Autism and Sulfa Allergy: Some Assessments

Sulfa allergy is basically a negative reaction to an antibiotic known as sulfamethoxazole which is an ingredient found in antibiotics which contain sulfonamide including Septra and Bactrim. People who have been diagnosed with a sulfa allergy should not use these types of medications and they should also not take an antibiotic known as Pediazole.


There is insufficient information that makes a connection of autism and sulfa allergy. There is a lack of data that suggests that people with autism are more likely to have sulfa allergies or would have more serious sulfa allergy reactions when compared to the rest of the population. There is also a lack of evidence regarding a connection between parents who have sulfa allergies and the increased chances of having a child with autism. Regarding autism and sulfa allergy, caregivers of autistic people should follow the advice given by the physician regarding which medications to avoid and how to treat the symptoms. Autism and sulfa allergy has not been extensively researched.

Sulfur, sulfates as well as sulfites are typically not strongly related to sulfamethoxazole and usually will not cause negative reactions in patients who have been diagnosed with sulfa allergy. Numerous medications are slightly related to sulfamethoxazole including some types of diuretics, oral diabetes medicines as well as some types of anti-inflammatory medications which might not cause an adverse reaction to people with a sulfa allergy however it’s a good idea to check with your physician before you take these types of medications.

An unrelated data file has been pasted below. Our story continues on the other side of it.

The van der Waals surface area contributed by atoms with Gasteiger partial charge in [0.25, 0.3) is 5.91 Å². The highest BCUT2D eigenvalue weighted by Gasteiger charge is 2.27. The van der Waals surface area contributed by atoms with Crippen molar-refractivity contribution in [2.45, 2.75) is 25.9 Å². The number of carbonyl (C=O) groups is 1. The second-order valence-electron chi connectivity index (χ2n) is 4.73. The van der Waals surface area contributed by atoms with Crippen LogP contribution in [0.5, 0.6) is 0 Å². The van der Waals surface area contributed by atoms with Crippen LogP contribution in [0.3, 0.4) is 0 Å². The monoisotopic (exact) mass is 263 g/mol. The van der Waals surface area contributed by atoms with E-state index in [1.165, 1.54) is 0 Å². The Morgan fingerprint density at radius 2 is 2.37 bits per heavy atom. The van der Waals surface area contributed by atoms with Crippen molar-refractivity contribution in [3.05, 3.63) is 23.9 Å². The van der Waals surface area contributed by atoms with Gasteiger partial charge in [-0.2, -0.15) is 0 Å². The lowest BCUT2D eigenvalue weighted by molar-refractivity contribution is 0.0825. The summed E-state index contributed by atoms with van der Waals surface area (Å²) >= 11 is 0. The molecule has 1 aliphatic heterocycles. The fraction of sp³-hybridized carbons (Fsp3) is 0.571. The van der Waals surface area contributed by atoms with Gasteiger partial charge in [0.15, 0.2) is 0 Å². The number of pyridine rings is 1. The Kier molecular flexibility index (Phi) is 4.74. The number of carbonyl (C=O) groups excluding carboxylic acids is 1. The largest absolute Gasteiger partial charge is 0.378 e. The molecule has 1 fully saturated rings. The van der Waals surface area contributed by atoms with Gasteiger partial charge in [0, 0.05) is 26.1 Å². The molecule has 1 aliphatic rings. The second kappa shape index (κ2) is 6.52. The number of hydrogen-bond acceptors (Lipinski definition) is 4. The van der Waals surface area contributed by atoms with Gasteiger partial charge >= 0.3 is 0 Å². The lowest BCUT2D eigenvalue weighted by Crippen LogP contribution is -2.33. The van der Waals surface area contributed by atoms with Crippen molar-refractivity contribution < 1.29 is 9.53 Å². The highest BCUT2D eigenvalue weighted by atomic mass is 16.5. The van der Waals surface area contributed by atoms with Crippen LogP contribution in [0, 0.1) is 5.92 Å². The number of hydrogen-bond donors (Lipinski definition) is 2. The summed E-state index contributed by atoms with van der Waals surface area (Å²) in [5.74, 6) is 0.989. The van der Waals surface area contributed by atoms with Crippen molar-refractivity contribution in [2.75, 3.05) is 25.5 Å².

There are other types of medications that have names that don’t sound like they are related to sulfamethoxazole, so if you are a caregiver for an autistic person and you are concerned about autism and sulfa allergy, check with your doctor regarding the various medications that are related to sulfamethoxazole. Some people with sulfa allergies only avoid medicines that contain the prefix sul or the prefix sulfa but this is a wrong approach to determining which types of drugs to avoid.

Sulfa Allergy

The condition known as sulfa allergy is sometimes incorrectly used to categorize all negative reactions people have to medicines that contain sulfonamide. Sulfa allergic reactions are basically due to hypersensitivity mechanisms. Only about three percent of people who take sulfonamide antibiotics have actual hypersensitivity type of reactions. Regarding autism and sulfa allergy there is no information about the percentage of autistic people who have a sulfa allergy.

Maculopapular rashes as well as urticarial rashes are the most prevalent symptoms for people with sulfa allergies. They typically happen during the first week of drug therapy and are usually eliminated seven to fourteen days after you have stopped using the medications. Some people have more severe dermatologic allergic reactions such as Stevens-Johnson syndrome a swell as toxic epidermal necrolysis; however they are not very common. Some patients have experienced adverse reactions such as drug fever, vasculitis, serum sickness, hepatitis, hemolytic anemia as well as nehpritis. Regarding autism and sulfa allergy, ask for some advice from your physician if you are a caregiver for a person who is autistic.